Campus creates diversion in an effort to avoid institutional crisis
The first UC tuition hike in six years has made for a time of unrest on the Davis campus. A proposed annual $282 increase for in-state student tuition is set to direct resources for the purpose of lowering the student-faculty ratio and improving the classroom environment. For out-of-state students, however, the increase comes at a much greater price of around $1,500 annually. The last tuition hike was six years ago.
With the student body reeling, the university has put in a stop sign at the intersection of North Quad and East Quad, in front of the Social Sciences Building (otherwise known as the Death Star) to distract from the problems at hand. A sly move, but admittedly calculated.
“We were on the side of evil, but we put in a stop sign,” said Bill D. Rhodes, director of Street Development. “That corner is home to more accidents than any other location on campus. We’re heroes for this.”
In a classic authoritarian move, UC Davis has created a distraction to blanket the real matter at hand. The intersection is the most dangerous on campus, with 30 reported accidents each quarter. This is more than three times the second-place location, the walkway in front of the Segundo Dining Hall.
The implementation of the new road sign is an attempt by the administration to show that it cares about its students as it offers them a temporary fix to a much greater issue. Some students, however, are not fooled.
“Yeah, no. Not gonna work,” said Neil John, a fifth-year nutrition sciences major. “I’ve been here four years. I’ve seen my fair share of cover-ups. Just look at how last year it was discovered Katehi tried to scrub the internet of pepper-spray. I know a fraudulent move when I see one. And this screams fraud.”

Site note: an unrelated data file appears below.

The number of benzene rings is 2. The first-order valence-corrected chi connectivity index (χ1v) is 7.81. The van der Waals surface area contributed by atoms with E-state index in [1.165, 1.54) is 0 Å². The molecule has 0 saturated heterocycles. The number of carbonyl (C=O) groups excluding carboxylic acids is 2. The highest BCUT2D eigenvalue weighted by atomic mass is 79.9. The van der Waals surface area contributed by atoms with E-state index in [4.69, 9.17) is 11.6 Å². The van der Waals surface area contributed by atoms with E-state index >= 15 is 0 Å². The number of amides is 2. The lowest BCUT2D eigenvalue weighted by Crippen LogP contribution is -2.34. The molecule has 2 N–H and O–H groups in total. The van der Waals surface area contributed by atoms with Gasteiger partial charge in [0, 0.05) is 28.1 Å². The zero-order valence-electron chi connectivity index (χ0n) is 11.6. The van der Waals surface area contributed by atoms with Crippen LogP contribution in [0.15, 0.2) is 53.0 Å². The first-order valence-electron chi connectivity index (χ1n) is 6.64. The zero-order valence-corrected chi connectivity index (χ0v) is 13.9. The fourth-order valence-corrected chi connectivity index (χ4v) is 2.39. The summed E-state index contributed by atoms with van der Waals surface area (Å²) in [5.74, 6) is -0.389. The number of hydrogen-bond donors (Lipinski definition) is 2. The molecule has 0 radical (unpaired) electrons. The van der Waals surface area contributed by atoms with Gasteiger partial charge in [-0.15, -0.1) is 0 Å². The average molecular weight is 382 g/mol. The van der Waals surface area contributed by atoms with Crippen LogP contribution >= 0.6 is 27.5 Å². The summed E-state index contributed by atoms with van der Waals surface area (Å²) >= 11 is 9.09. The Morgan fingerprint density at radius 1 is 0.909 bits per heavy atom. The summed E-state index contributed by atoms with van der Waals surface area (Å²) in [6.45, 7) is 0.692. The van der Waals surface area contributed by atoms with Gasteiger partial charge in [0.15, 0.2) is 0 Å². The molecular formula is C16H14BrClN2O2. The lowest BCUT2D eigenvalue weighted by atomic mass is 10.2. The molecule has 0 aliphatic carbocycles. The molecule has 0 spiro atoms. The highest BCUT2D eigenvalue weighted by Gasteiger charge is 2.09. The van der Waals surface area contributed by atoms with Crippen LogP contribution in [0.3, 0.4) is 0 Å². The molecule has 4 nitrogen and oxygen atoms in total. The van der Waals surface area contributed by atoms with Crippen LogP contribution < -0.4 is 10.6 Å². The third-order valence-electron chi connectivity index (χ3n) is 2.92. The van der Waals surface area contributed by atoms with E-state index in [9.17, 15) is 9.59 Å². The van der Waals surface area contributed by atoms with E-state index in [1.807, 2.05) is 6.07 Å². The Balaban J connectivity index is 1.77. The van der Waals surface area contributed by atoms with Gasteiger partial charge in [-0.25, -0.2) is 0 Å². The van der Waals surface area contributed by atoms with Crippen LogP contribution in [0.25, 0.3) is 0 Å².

Other students see this as an opportunity to better the campus.
“Honestly, if they’re going to create a small raise in tuition and then cover it up with weird amenities that make us forget what they’re doing is wrong, I’m all for it,” said Noah Sense, a first-year undeclared student.
The school is admittedly creating a diversion to cover up a larger problem. The new sign will help, but it shouldn’t take a tuition hike to ensure the safety of its students, especially with something as simple as putting up a red octagon on a pole. The move is long overdue, and it is insulting that it must come at the expense of $282 per quarter from every in-state student in the UC system.
While the funding would be going to the right cause, taking money from people that aren’t students would be a better place to start. With salaries well above $300,000, the administrators in power could stand to ease the financial burden on those who need the most help — students.
Written by: Ethan Victor — email@example.com